Last edited: Feb 25, 2008
  2. Ron B

    Ron B Paragon of Plants 10 Years

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    >the tree defenders gaining the default position of tree-hugger although they are often the more ignorant of the two<

    Oh?
     
  3. M. D. Vaden

    M. D. Vaden Active Member 10 Years

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    I suppose that a tree won't ever be too big, as long as there is never any restriction for money to maintain it, and no objection to remove anything from the space is absolutely "needs" for expansion.

    Seems that focusing on "too big" doesn't become a big issue in many cities, because a lot of people like the bigger trees.
     
  4. KarinL

    KarinL Well-Known Member 10 Years

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    I didn't express that well - Obviously many very knowledgeable people are pro-tree. I was referring to something like my own previous status some twenty years ago being romantic about trees but ignorant of their effects up close. I run into shades of my younger self distressingly often!

    I'll edit that out.

    Well that's really my question - what if they don't? What if they were OK with a tree's size when they moved in, but after twenty years of ceding territory and carrying the cost of its expansion, they aren't?
     
  5. M. D. Vaden

    M. D. Vaden Active Member 10 Years

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    Actually, it just all depends on the tree.

    To focus on size alone, is a limited view.

    Suppose a bigger tree does drop more leaves in gutters?

    But if the tree is not there anymore, the roof - if composition - will probably deteriorate faster from direct sunlight, and the air conditioning costs may escalate.

    So one cost reduction can escalate another cost increase.

    With fewer leaves produced if a big tree is removed, less organic matter goes to the recycling center, producing less organic matter to use in landscaping around the city.

    Any area must be maintained, whether it has trees or not, and whether or not they are big trees.

    In many cases, I don't find the big trees to require a lot more expense than a bunch of little trees. On the other side of the coin, if a big tree is removed to plant a smaller tree, the labor and cost to remove the tree, grind the stump and remove the debris, plus replace it, is worth a decade or two worth of pruning on a big tree.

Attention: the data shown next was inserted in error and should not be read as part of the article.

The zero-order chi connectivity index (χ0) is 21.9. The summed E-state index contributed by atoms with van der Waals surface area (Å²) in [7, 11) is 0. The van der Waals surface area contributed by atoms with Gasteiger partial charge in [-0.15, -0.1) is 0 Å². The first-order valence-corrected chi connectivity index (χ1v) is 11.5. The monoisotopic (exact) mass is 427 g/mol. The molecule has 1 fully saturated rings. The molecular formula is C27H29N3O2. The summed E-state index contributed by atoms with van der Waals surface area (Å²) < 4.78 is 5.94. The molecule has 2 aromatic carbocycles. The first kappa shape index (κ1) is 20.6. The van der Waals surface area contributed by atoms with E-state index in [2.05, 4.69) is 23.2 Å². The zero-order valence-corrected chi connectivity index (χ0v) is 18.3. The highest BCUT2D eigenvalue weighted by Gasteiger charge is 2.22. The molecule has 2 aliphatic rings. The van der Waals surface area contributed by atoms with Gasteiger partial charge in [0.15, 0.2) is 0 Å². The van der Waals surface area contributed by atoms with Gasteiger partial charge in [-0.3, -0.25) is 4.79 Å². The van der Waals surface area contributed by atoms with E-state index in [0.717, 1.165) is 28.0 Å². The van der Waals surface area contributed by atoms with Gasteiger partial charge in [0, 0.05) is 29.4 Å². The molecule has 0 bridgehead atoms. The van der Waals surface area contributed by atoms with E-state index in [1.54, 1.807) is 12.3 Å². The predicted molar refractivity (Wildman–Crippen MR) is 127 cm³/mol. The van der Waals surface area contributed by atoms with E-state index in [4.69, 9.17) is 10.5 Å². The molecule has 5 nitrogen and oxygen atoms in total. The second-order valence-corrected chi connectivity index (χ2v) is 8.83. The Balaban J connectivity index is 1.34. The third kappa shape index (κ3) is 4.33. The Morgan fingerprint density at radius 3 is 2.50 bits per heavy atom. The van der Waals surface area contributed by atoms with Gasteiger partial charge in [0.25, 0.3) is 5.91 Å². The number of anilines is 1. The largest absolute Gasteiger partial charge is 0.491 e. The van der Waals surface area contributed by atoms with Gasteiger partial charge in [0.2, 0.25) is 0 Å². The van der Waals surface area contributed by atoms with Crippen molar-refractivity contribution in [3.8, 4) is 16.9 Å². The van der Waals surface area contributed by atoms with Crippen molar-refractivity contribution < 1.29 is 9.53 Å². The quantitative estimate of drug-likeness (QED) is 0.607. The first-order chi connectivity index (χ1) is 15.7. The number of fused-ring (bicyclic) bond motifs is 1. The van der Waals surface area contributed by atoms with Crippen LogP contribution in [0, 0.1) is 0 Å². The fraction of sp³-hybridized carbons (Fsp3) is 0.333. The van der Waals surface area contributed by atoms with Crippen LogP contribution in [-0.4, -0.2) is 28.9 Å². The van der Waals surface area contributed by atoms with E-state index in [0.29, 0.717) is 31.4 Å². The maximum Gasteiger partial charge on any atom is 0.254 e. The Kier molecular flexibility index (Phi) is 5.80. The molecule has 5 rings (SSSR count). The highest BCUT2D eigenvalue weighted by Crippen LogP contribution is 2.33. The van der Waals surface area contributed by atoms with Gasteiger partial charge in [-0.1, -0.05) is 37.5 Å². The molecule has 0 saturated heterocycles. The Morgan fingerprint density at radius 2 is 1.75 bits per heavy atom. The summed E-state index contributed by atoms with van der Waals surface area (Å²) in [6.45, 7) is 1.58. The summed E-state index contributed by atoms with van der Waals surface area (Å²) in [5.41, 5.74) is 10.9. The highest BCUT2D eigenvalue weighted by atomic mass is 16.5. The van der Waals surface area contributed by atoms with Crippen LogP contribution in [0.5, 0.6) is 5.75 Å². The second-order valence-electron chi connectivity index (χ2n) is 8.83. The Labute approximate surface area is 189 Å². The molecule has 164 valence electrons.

Its a bigger issue than just the tree. But I think that an important aspect is whether or not people are trying to grow something that is outside their means, where they become enslaved by a preservation system that becomes more of service to the tree, than the tree serving to provide benefits to the location.
     
  6. KarinL

    KarinL Well-Known Member 10 Years

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    Yes, there are always trade-offs, with trees as with most other things. I think the most notable thing about bureaucratic decision-making is that any costs carried by citizens are simply not factored in. (Example: Vancouver recently converted to automated garbage pick-up and the engineering dept brags about how much injuries have gone down now that their workers don't get out of the truck - but they don't even get out of the truck to straighten a tipped-over can; they simply don't pick up the garbage in it. Leaving the injury, if any, to be incurred by the homeowner... which they don't ask about or track).

    I think what I was looking for from Mr. Montpellier was some version of your very excellent last statement, M.D. - an awareness at least that a tree can ask more of a person than they want to give. Altogether, I think the homeowner should be given some input to determining when the costs are no longer worth the benefits. Mr. M. did not even seem to acknowledge that the costs exist.
     
  7. Latifa

    Latifa Member

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    KarinL,
    The only thing I can say about this issue is that in my country( Serbia, it`s in Europe), if the tree is to big, they just cut it down, and they DON`t replace it with another one!In fact, here , you can cut down a tree that is a 100 or more years old, even if it is protected by low ( By the Institut for protection of nature`s goods)! In my neighbourhood, a tree that was protected by low was cutted down just becouse some man wanted to expand his house, and the tree was in the way!
    So, talk about urban management!
    I know that this is not helping, but I just wanted to say that there are places where the policy that you have can only be wished for! And that doesn`t mean I deesagre with you...
     
  8. 1950Greg

    1950Greg Active Member

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    In older areas of Vancouver as is with the west side which have ample room between the yard and the street large trees don't pose as great a problem. Some streets on the east side do not have room for trees on the public streets. A good example of trees too big are along 12th ave. east of Kingsway and west of Fraser streets. These trees are a danger to everyone who uses this route. I agree with KarinL that some input from the public at large should be taken under concideration when and where trees should be removed. New construction should take this into mind when developing new projects in and around Vancouver. With high density housing more green space is neeed.